Saturday, January 9, 2010

126: David, Again

1 Chronicles 15-17
For great is the LORD and most worthy of praise;
he is to be feared above all gods. - 1 Chronicles 16:25

We're slowly making our way through Samuel (aka Chronicles). The ark is brought to Jerusalem. David had kept it in another town because he thought God was going to kill him, like he'd killed Uzzah. Then God promises David he will "build a house" for him. David sings, says a psalm, and prays. I'll spare you the details, considering I've already given you the details when I was in Samuel.

*News*
How can the church remain relevant in 2010? Hypothesis: read the bible. I think not.

This is what the article has to say:
The modern Church is viewed by many as an agent of intolerance and by others as a self-help success program. It has become increasingly difficult to find the correlation between the faith of our fathers and the confused, anemic faith of today.
An agent of intolerance? No, they just hate gay people, Muslims, and anyone else that doesn't think the way they do. What's intolerant about that?

Their solution is to, of course, read more scripture:
In order for the church to be relevant in 2010 it must find its identity in Jesus and become scripturally literate.
Right, so what does the scripture say about tolerance that we're missing? The only things I've read so far, pertaining to tolerance, say that we're supposed to kill people that don't believe the way we do (and everyone else that does anything "wrong" for that matter). Granted, I haven't read the whole bible, but since the bible is inerrant we have to assume that it wouldn't be inconsistent.

I've been harsh on the writers of this article, but they do have some nice things to say:
The Church will be most Christ-like when its collective voices are used not to condemn homosexuals but to eradicate AIDS.

Their efforts will be most effective when they are focused not on personal prosperity but on the poverty that grips about one billion people worldwide.

They will be most persuasive when they model lives of personal integrity and therefore have a moral voice to stem the tide of the sex trade that degrades the human race.
I wholeheartedly agree with this, but is this anywhere in the scripture? I think not. If you want to twist your religion to be nice, then fine, but don't pretend to be taking the scriptural high ground.

(via Faux News)

1 comment:

  1. I wholeheartedly agree with this, but is this anywhere in the scripture? I think not.

    Sure it is. You haven't gotten there yet, but it's there. Especially the anti-poverty stuff.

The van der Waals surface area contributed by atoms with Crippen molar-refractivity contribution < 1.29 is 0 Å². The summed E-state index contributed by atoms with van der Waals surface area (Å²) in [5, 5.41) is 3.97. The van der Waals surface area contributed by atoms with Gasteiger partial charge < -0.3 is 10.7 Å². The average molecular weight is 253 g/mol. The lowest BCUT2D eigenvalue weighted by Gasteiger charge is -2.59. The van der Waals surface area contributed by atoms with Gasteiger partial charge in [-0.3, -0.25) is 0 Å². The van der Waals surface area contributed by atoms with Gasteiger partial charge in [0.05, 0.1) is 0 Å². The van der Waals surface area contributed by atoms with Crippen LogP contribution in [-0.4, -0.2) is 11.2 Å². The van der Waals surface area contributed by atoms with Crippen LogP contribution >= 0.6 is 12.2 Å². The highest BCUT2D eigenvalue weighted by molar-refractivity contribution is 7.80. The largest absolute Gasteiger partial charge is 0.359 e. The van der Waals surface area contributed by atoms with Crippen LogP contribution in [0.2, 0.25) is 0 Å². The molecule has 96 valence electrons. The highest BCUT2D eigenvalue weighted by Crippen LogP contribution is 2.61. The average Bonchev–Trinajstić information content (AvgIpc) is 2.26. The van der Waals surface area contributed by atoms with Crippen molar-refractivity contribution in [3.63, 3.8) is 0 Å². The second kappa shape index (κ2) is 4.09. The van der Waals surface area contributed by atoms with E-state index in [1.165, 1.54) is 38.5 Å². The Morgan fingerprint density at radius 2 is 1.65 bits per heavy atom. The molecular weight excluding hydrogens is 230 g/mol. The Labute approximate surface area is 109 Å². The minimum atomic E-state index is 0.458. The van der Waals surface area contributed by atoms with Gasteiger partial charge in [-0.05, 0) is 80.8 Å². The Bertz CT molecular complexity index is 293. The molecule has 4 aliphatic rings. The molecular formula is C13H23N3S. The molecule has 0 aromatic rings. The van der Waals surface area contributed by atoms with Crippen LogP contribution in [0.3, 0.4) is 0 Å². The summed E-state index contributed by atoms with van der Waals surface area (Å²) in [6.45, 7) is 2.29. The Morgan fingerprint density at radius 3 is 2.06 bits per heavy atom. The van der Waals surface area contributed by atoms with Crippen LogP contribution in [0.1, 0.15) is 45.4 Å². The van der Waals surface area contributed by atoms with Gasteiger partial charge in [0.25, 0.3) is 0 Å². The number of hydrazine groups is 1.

The problem is that the Bible can be used to justify anything because it's a collection of books written by different authors across the span of hundreds of years in societies that don't look anything like what we live in now. And it really has no coherent theme beyond "things the Jewish folks around AD 100 thought were important to keep" and "things that early Christians around AD 100 thought were important to keep." So you have to interpret it. Even the folks who claim to be doing a "literal interpretation" of the Bible are interpreting it and choosing to read some things as more important than others. You rarely see the folks who claim to have a literal interpretation of the Bible giving up all of their worldly possessions to aid the poor, for example, even though it's one of the few clear directives from Jesus's mouth in the NT. But the hating on gays - even though you have to go through two levels of indirection from Jesus's mouth to get to the gay-hating, THAT part is required.

    I feel a bit bad for the liberal Christians who think that the "faith of their fathers" has any resemblance ot the modern, tolerant, inclusive faith that they want to have. The history of Christianity is not layered with tolerance and inclusiveness - it's layered with rejection of non-Christians, forced conversions of "heathens", and lots of anti-Semetism. Modern Christianity owes more to the Enlightenment than to the Bible or the traditions of the early church, but even liberal Protestants can't admit to that because the myth of "sola scriptura" is too important to the Protestant identity to confront where their values and morals actually come from.

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